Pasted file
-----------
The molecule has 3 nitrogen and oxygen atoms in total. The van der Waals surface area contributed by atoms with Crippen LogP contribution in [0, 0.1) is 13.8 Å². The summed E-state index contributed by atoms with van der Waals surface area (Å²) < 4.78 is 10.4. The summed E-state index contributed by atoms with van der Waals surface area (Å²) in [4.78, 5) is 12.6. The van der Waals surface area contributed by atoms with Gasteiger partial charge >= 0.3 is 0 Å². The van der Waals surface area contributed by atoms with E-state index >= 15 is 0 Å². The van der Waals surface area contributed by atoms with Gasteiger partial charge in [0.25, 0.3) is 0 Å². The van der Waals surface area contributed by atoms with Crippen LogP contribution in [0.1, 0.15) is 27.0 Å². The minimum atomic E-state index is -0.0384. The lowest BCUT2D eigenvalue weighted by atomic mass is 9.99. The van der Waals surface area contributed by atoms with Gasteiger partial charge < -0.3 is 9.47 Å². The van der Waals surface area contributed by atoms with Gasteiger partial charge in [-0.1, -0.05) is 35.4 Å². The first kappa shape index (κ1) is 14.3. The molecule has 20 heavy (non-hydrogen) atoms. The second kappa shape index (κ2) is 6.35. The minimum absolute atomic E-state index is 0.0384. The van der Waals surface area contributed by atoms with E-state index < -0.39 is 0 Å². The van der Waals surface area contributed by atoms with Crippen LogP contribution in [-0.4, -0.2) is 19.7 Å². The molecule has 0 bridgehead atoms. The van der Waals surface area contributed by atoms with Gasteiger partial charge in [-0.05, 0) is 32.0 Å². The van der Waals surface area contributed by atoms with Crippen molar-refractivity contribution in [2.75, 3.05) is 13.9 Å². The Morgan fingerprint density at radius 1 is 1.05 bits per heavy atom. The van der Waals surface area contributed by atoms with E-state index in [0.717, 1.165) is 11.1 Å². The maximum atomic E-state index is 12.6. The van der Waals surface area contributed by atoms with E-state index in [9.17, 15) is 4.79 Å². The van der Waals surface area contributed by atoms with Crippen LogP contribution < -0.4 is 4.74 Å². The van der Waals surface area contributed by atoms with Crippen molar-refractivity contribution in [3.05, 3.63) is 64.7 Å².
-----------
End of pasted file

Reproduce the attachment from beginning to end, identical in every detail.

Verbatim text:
The molecule has 3 nitrogen and oxygen atoms in total. The van der Waals surface area contributed by atoms with Crippen LogP contribution in [0, 0.1) is 13.8 Å². The summed E-state index contributed by atoms with van der Waals surface area (Å²) < 4.78 is 10.4. The summed E-state index contributed by atoms with van der Waals surface area (Å²) in [4.78, 5) is 12.6. The van der Waals surface area contributed by atoms with Gasteiger partial charge >= 0.3 is 0 Å². The van der Waals surface area contributed by atoms with E-state index >= 15 is 0 Å². The van der Waals surface area contributed by atoms with Gasteiger partial charge in [0.25, 0.3) is 0 Å². The van der Waals surface area contributed by atoms with Crippen LogP contribution in [0.1, 0.15) is 27.0 Å². The minimum atomic E-state index is -0.0384. The lowest BCUT2D eigenvalue weighted by atomic mass is 9.99. The van der Waals surface area contributed by atoms with Gasteiger partial charge < -0.3 is 9.47 Å². The van der Waals surface area contributed by atoms with Gasteiger partial charge in [-0.1, -0.05) is 35.4 Å². The first kappa shape index (κ1) is 14.3. The molecule has 20 heavy (non-hydrogen) atoms. The second kappa shape index (κ2) is 6.35. The minimum absolute atomic E-state index is 0.0384. The van der Waals surface area contributed by atoms with E-state index < -0.39 is 0 Å². The van der Waals surface area contributed by atoms with Crippen LogP contribution in [-0.4, -0.2) is 19.7 Å². The molecule has 0 bridgehead atoms. The van der Waals surface area contributed by atoms with Gasteiger partial charge in [-0.05, 0) is 32.0 Å². The van der Waals surface area contributed by atoms with Crippen molar-refractivity contribution in [2.75, 3.05) is 13.9 Å². The Morgan fingerprint density at radius 1 is 1.05 bits per heavy atom. The van der Waals surface area contributed by atoms with E-state index in [0.717, 1.165) is 11.1 Å². The maximum atomic E-state index is 12.6. The van der Waals surface area contributed by atoms with E-state index in [9.17, 15) is 4.79 Å². The van der Waals surface area contributed by atoms with Crippen LogP contribution < -0.4 is 4.74 Å². The van der Waals surface area contributed by atoms with Crippen molar-refractivity contribution in [3.05, 3.63) is 64.7 Å².